BigShot: Build Your Own Digital Camera
Updated 26/6: Luminar "Neptune" is out now with Accent AI, an AI photo filter!
Mac users, Macphun's all-in-one photo editor Luminar is available for just $69£52 for new users, or $59£44 for existing Macphun users. We rated Luminar as "Highly Recommended". Visit the Luminar web site to try it for free.
Use coupon code "PHOTOBLOG" to save another $10 on Luminar.
Windows users, Macphun's all-in-one photo editor Luminar is now available in beta for free ahead of the full release late 2017.
We rated Luminar for Mac as "Highly Recommended". Visit the Luminar web site to try the beta for free.
Professor Shree Nayar at the Computer Vision Laboratory at Columbia University and his team have come up with a prototype for a DIY digital camera. Though the BigShot camera is primarily intended to be an educational aid targeted at schoolchildren, we think it could be a potential hit with a large group of adults, too. The main parts of the camera include a gearbox, a lens wheel, a flash, a circuit board, a battery and… a dynamo! Since the Bigshot does not have an LCD of any sorts, it does not need too much power to take a photo - which means the battery is only needed if you want to use the flash. Otherwise you can use a hand crank, connected to the dynamo via the gearbox, to generate the necessary power to capture a shot. The Bigshot’s 2-megapixel sensor is mounted onto the circuit board. The lens is probably the most interesting part of the camera - while the primary lens is also fixed to the circuit board, the BigShot comes with three optical modules, which are built into a polyoptic lens wheel. “Switching lenses” is done by way of turning the wheel. Each optical module has a matching viewfinder module on the opposite side of the polyoptic wheel, so the photographer looking through the optical viewfinder can see (almost) the same view as the taking lens. Given that the BigShot does not have an LCD, using it is a lot like using a film camera, as you cannot review your photos until you download them to your computer via USB. Currently, there are only prototypes floating around and being used in workshops worldwide - there is no information as to when the BigShot will be available commercially.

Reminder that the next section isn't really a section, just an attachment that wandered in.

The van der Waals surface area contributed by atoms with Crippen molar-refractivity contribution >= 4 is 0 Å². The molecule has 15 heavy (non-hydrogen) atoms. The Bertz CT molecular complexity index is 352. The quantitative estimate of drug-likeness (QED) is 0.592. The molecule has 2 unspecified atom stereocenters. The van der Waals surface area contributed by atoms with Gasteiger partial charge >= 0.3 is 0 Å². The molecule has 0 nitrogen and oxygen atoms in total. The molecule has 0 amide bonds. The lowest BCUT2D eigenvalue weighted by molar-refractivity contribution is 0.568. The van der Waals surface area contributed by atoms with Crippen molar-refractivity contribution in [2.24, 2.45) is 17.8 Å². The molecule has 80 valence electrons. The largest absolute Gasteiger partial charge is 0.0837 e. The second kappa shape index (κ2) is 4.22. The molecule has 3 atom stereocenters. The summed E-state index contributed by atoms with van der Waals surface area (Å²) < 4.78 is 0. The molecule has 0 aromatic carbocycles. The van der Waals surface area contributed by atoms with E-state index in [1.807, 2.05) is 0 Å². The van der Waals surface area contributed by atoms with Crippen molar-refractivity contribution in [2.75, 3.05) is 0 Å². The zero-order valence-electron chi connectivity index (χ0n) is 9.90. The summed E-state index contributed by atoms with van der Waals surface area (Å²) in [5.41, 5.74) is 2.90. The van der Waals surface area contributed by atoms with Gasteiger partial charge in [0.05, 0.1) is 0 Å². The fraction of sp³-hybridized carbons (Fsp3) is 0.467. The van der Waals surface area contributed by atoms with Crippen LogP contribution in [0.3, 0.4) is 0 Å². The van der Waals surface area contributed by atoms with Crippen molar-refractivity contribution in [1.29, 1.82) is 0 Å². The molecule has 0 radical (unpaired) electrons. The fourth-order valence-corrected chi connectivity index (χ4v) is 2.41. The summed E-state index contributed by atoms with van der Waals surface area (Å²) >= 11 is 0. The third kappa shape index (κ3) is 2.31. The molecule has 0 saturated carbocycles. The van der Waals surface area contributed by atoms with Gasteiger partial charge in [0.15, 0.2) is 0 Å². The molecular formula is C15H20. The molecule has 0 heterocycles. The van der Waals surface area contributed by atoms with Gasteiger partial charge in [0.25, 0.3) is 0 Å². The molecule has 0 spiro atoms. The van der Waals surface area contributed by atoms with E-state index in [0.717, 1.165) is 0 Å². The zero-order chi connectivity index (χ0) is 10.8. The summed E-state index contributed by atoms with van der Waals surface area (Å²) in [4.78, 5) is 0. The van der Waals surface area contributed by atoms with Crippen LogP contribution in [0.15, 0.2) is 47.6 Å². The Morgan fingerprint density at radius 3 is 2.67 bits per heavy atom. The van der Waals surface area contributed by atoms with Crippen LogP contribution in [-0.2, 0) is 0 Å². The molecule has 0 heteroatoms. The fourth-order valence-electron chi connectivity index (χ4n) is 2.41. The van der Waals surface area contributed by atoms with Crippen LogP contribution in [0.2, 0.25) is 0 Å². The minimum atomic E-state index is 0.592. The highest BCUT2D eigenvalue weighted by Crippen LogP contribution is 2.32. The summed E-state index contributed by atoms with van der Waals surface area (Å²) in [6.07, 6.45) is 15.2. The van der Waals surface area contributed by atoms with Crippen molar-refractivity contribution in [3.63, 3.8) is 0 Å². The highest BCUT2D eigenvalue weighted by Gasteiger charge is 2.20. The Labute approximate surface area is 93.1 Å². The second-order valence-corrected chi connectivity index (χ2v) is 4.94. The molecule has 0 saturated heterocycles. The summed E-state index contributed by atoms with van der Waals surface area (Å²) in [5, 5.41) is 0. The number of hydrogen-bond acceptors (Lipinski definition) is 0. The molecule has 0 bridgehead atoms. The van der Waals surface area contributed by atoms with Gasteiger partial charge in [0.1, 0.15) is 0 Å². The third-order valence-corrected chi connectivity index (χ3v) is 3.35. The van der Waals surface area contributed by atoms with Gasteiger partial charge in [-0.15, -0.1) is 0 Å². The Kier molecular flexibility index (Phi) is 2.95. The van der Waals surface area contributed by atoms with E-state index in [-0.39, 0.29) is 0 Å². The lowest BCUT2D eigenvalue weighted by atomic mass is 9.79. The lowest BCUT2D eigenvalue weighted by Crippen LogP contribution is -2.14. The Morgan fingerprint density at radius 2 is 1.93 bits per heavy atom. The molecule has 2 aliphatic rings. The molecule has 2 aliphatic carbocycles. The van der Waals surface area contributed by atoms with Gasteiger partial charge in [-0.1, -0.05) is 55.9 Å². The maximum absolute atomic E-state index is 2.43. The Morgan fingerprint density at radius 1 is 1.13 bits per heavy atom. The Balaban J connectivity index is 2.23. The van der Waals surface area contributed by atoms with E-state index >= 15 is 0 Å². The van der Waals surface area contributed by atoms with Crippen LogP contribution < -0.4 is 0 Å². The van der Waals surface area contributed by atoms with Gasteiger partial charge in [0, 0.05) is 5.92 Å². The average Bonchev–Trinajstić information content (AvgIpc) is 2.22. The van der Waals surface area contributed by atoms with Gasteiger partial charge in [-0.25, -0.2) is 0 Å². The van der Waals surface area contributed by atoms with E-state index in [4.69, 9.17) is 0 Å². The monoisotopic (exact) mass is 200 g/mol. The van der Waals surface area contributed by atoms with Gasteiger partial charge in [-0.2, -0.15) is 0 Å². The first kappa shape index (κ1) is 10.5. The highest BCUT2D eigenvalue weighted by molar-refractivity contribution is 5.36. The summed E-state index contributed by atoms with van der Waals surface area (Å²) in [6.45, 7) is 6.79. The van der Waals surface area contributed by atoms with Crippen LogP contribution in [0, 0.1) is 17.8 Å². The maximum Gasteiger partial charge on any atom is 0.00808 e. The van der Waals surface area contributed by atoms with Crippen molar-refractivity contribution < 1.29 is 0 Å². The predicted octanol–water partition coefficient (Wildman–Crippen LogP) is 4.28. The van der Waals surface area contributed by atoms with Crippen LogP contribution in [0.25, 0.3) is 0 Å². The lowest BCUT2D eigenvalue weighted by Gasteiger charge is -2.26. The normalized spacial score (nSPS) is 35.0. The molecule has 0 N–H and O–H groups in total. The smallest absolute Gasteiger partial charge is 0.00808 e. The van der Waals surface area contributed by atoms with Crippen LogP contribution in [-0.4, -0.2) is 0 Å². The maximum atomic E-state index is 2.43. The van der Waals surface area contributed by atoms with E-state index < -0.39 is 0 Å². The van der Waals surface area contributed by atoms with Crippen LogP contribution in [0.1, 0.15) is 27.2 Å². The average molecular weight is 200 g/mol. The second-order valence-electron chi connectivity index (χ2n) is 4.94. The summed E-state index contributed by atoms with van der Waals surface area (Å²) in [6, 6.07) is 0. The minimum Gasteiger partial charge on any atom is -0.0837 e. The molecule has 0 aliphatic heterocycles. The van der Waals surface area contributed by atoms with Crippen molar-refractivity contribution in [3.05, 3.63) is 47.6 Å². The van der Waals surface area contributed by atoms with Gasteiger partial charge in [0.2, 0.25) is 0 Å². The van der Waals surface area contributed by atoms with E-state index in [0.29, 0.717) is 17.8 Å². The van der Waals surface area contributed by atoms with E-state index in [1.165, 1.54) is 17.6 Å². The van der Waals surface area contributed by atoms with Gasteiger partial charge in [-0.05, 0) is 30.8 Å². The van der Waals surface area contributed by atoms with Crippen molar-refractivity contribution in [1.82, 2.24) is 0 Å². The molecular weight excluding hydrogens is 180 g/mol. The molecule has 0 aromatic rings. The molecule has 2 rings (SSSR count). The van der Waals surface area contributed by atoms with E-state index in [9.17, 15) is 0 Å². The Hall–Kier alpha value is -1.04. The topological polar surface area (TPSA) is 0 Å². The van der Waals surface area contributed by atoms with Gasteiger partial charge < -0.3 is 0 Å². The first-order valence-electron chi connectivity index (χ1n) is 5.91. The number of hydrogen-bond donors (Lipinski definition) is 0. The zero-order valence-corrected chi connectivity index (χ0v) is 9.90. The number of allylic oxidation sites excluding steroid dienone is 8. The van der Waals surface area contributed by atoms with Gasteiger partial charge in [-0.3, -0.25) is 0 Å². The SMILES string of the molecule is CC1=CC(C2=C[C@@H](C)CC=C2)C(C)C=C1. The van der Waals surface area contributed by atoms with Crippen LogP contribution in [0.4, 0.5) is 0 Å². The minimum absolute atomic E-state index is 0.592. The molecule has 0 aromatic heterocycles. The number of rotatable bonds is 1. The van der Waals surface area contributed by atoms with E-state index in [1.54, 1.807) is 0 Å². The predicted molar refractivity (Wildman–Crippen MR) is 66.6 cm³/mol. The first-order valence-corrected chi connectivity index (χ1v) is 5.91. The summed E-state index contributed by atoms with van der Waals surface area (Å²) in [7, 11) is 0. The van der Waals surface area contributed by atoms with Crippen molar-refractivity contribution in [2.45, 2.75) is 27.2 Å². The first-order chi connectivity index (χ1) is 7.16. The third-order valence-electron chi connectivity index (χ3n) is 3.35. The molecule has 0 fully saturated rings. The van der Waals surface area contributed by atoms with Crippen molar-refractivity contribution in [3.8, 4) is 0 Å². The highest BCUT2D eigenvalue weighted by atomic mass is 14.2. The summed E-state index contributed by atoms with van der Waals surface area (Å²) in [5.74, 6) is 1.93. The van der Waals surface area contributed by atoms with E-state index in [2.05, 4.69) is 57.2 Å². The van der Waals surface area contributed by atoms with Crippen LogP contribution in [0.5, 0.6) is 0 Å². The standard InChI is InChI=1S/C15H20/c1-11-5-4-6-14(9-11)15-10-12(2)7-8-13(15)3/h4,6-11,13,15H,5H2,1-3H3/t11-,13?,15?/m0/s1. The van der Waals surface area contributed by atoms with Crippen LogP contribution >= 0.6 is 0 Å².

Website: Bigshot: A Camera for Education